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Discussion Starter #1
I looked all through my books and as best as I can figure this is how I did it. Is this correct or did I screw it up? :(


1. I cut the corn off the raw ears. I put it in a large stainless pan.
2. I added enough water to cover the corn and brought it to a boil. I let it simmer for six or seven minutes.
3. Then I put the corn in pint jars leaving 1 inch head space.
4. I put 1/2 teaspoon of canning salt in the jars.
5. Cooked in pressure cooker for sixty minutes.

It is now cooling down. I had enough to do 12 pints. :D

This is the first time I have used a pressure cooker. :eek:

Steve
 

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Sounds right to me Steve.

Now you are a pressure cooker veteran :cool:

I was so scared the first time I did the pressure canning thing. You should be hearing some little pops and pings soon that indicate that they are sealing. (that would be after the pressure all goes down and you take them out to cool)
 

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Discussion Starter #3
diane said:
Sounds right to me Steve.

Now you are a pressure cooker veteran :cool:

I was so scared the first time I did the pressure canning thing. You should be hearing some little pops and pings soon that indicate that they are sealing. (that would be after the pressure all goes down and you take them out to cool)
They are all out and have poped! :dance: Thanks for the reply. :)

Next will be the pinto beans. My daughter and I picked about 1/3 of my beans this morning. I think I will can them then work on another 1/3. Picking beans is hard on my back. :waa:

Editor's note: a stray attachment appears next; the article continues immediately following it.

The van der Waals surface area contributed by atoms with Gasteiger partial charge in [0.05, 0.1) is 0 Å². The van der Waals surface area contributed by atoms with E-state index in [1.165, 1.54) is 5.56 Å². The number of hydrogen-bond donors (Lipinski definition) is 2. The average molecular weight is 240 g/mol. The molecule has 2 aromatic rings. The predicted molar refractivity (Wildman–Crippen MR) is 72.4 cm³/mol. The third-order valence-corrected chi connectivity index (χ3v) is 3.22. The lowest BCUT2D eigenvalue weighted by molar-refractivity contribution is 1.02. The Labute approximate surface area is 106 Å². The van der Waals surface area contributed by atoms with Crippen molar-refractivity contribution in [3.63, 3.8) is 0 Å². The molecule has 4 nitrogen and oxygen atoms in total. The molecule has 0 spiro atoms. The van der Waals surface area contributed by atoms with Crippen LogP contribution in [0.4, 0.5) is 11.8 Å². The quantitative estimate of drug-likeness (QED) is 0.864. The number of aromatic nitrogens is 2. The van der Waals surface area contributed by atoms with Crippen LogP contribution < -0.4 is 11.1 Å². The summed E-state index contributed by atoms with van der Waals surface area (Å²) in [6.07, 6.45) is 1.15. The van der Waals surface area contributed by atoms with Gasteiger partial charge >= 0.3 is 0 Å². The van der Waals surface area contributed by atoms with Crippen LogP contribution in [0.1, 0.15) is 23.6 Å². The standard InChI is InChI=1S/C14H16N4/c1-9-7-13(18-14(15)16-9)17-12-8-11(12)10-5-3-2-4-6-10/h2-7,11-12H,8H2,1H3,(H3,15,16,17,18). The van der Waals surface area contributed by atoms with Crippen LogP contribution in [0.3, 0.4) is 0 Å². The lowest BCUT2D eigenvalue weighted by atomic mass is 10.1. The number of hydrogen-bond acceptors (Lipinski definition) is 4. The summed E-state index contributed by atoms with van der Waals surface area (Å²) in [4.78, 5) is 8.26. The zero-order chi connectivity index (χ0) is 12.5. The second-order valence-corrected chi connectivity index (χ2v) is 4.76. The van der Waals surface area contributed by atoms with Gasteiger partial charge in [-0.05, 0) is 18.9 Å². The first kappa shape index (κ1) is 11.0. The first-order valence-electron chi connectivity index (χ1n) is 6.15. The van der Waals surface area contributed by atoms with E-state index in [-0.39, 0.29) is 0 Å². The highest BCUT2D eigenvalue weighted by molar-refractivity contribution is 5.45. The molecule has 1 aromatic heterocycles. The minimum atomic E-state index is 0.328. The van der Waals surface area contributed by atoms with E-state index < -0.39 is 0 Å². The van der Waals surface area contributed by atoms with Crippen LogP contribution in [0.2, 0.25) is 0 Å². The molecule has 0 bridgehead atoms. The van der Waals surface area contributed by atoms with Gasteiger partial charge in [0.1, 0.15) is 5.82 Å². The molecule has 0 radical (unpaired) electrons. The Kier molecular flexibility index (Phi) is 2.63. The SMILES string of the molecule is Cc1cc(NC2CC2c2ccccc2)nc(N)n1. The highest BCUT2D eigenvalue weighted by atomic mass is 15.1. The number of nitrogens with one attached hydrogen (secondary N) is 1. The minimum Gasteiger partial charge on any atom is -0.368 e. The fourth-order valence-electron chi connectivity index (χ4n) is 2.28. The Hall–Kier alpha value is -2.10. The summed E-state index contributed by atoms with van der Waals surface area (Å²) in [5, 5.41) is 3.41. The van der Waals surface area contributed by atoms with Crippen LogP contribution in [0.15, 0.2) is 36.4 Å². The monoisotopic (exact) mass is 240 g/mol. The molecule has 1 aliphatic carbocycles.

Does anybody in the Lima, OH. area want any beets? I have WAY more than I can use! :eek: I have to learn how much of each crop to plant.

Next year there will be more peppers, onyons, tomatoes and corn! Less beets! My 90 ft row of okra seems about right.
Steve
 
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When I can up dry beans I don't follow the pre-canning instructions in the Ball Blue Book. I just presoak to swell them up, then put in the jars with more water and a little salt. No precooking. They cook fine in the canning process. Precooking makes them mushy/gloppy.
 

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Buckrun, when I do pinto beans, I place about 1/3 cup of dry beans in a clean pint jar. Fill the jar with water and let them sit overnight. Drain the water and add fresh hot water to the jars, salt, red pepper flakes, etc. Then process them in the pressure canner 11 lbs for 75 minutes.
I like doing it this way, I can fill as many jars as my canner holds (22). It's easier than cooking up a big pot of beans and finding out that you don't have room in the canner for all of them. :)

Ohio Kid's right, canned meats are nice to have on hand. They are the original "fast food". :)
 

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Discussion Starter #7
I am planning on trying this, this winter. I was going to make up and can some beef stew using the venison backstraps. I usually make a bunch of venison burger and sausage then freeze it. Then I thaw out a batch make burgers, fry it on my grill then refreeze it in small (one day for lunch) packages. I take it to work and nuke it for lunch. I thought pint jars of venison stew would make a nice change.

I got 5 deer last year. I only have enough meat left for about one more batch fixed for my lunches and it will be gone. I needed to fix it a month ago and haven’t taken time to get it done. I have been buying my lunches and it is getting too expensive. :eek:

Steve
 

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I love to can venison with lots of onions.......yummy.......just dump it out and warm it up and walla......great sandwich on a bun or over mashed potatoes.
 
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